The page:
his month, a landmark conference in Washington will bring together the two movements that have defined efforts to improve federal management in the 1990s: Total Quality Management and reinventing government.
Government Executive is proud to present the new conference, Excellence in Government '99: Leading at all Levels, in conjunction with Vice President Al Gore's National Partnership for Reinventing Government and the Office of Personnel Management. Featured speakers at the conference will include not only Gore and Senate Governmental Affairs Committee Chairman Fred Thompson, R-Tenn., but top officials from several agencies and experts in theories of organizational improvement and change management. (For complete information about Excellence in Government '99, see www.excelgov.com.)
In keeping with the goals of the conference, this special report focuses on key elements of the TQM and reinvention movements.
First, C. Wayne Peal, a 35-year veteran of service at the Central Intelligence Agency, writes about how TQM engendered a federal effort-the President's Quality Award Program-that provides managers with a road map through the tangle of management reforms in the 1990s. In an accompanying article, we detail the accomplishments of the nine high-performing organizations honored by the PQA program this year. These organizations will be recognized at a special ceremony at the conference on July 14.
Next, James R. Thompson, a scholar of the reinvention movement at the University of Illinois-Chicago, takes on the subject of "laboratories of reinvention," a creation of the Vice President's reinvention effort. Several of the labs have made stunning improvements, he notes, but their record in engendering widespread change in agencies is mixed.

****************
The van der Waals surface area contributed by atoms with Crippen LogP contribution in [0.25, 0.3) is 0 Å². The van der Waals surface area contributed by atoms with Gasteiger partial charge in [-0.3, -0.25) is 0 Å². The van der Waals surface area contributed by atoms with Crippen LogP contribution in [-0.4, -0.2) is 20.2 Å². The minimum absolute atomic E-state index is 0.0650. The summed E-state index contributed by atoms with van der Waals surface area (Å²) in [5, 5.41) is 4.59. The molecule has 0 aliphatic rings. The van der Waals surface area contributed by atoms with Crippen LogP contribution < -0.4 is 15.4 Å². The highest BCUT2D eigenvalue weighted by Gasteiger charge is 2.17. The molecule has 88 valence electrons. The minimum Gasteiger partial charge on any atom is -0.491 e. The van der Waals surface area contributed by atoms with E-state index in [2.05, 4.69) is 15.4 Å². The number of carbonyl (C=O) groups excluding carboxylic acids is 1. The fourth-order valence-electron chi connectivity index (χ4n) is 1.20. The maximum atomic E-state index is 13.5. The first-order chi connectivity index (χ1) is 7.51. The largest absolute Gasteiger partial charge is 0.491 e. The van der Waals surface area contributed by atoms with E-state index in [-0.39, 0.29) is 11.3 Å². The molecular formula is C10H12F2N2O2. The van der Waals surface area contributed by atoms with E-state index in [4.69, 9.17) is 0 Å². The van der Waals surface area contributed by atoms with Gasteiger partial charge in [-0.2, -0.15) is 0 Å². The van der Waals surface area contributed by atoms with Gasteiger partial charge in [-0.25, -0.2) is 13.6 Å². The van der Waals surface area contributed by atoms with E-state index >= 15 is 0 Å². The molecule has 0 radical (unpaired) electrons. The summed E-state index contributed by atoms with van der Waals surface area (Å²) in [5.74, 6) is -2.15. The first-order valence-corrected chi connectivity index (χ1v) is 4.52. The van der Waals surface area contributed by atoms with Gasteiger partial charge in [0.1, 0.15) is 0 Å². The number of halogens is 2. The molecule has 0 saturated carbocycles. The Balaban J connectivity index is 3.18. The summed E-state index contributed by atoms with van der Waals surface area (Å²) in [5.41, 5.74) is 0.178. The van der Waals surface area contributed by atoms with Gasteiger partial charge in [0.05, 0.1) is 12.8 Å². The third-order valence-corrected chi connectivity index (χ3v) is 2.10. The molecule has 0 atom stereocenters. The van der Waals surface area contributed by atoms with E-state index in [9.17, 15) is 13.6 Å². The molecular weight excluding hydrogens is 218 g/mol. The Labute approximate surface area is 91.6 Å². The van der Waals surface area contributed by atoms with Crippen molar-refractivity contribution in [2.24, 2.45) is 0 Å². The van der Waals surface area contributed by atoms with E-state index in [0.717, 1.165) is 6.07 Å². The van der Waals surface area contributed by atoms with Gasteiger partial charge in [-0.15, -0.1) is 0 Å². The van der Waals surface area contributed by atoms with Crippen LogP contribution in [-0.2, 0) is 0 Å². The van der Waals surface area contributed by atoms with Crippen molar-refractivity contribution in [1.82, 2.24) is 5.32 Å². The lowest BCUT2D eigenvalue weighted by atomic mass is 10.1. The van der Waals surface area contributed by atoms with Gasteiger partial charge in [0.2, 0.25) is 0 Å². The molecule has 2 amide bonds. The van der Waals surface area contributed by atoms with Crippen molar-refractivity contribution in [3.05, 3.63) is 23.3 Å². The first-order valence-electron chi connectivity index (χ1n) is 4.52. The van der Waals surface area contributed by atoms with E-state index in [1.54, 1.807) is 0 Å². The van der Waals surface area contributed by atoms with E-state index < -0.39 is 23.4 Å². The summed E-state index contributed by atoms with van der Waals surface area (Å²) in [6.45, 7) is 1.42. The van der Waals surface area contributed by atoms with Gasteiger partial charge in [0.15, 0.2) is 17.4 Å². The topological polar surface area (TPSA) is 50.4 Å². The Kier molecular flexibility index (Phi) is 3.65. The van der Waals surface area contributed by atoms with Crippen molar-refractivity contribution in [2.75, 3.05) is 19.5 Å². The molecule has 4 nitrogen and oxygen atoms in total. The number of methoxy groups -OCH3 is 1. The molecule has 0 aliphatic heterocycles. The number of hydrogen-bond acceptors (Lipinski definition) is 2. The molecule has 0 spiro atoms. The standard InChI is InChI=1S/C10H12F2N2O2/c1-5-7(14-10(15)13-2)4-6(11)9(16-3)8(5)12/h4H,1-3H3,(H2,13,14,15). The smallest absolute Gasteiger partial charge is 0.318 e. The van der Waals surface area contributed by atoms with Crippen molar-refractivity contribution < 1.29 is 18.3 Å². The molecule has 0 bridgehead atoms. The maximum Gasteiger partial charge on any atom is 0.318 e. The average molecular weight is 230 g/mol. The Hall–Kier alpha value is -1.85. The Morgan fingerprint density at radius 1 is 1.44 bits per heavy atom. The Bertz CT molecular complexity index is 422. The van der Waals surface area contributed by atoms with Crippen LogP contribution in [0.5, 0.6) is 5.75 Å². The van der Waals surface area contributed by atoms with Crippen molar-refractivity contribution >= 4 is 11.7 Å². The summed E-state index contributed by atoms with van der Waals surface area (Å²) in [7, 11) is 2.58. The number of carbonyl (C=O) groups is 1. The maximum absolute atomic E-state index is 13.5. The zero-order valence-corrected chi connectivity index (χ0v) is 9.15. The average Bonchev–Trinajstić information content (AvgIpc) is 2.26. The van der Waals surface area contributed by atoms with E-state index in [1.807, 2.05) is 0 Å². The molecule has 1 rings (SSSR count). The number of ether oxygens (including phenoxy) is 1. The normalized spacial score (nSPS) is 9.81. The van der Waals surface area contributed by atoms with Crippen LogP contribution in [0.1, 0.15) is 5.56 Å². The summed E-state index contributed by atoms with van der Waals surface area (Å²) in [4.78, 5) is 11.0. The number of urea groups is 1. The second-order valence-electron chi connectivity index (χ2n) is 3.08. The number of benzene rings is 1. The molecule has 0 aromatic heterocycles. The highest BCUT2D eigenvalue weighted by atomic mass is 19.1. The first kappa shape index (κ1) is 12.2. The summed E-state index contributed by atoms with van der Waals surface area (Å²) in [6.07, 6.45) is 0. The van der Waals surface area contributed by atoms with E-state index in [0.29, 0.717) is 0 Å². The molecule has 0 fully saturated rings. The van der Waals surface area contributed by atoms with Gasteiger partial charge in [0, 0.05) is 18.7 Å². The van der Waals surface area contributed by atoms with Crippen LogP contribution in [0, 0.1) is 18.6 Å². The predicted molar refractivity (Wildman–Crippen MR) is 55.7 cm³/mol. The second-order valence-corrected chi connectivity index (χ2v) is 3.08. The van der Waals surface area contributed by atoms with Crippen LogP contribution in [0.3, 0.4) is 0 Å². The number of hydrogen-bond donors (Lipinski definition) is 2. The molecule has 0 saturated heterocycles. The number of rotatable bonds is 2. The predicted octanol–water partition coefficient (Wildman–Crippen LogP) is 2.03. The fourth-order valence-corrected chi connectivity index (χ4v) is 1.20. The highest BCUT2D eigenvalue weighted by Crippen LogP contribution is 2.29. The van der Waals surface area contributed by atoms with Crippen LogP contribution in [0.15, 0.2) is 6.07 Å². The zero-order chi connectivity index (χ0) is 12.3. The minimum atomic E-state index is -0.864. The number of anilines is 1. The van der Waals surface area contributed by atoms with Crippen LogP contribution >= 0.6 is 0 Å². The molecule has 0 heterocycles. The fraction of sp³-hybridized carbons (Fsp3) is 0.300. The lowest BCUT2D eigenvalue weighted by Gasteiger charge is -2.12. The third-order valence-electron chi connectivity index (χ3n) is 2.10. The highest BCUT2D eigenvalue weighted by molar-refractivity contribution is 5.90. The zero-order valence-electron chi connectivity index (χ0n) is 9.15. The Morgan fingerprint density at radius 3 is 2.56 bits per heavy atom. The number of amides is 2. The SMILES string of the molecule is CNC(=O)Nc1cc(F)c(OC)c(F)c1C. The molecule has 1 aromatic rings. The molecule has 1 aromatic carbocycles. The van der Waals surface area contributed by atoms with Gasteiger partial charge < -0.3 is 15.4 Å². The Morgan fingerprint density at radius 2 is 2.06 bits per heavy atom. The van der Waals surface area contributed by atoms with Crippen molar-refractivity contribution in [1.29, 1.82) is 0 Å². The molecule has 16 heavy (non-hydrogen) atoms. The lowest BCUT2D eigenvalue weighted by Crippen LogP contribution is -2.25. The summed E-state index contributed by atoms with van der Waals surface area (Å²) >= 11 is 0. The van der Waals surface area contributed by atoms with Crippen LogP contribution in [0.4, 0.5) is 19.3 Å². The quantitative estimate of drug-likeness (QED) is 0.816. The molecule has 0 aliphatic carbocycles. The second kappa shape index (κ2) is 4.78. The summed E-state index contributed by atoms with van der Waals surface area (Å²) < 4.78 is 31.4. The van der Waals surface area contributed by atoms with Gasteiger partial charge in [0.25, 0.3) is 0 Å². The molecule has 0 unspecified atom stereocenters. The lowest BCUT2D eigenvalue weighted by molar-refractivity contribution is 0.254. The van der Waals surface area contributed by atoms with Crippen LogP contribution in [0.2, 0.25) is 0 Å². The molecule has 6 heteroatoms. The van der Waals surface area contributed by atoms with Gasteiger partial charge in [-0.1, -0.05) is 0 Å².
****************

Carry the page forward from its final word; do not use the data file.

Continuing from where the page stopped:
The stories in this special report share a common theme: In the end it is the change agents within government-the leaders at all levels-who will determine the future of efforts to improve the federal government and the service it provides to the taxpayers.
Strategies for Success
Follow the President's Quality Award program criteria to make your way through the tangle of 1990s management reforms.
Tops in Quality
The President's Quality Award Program honors nine high-performing organizations.
Experiments in Excellence
The ambitious Clinton administration effort to create "laboratories of reinvention" across government has met with mixed success.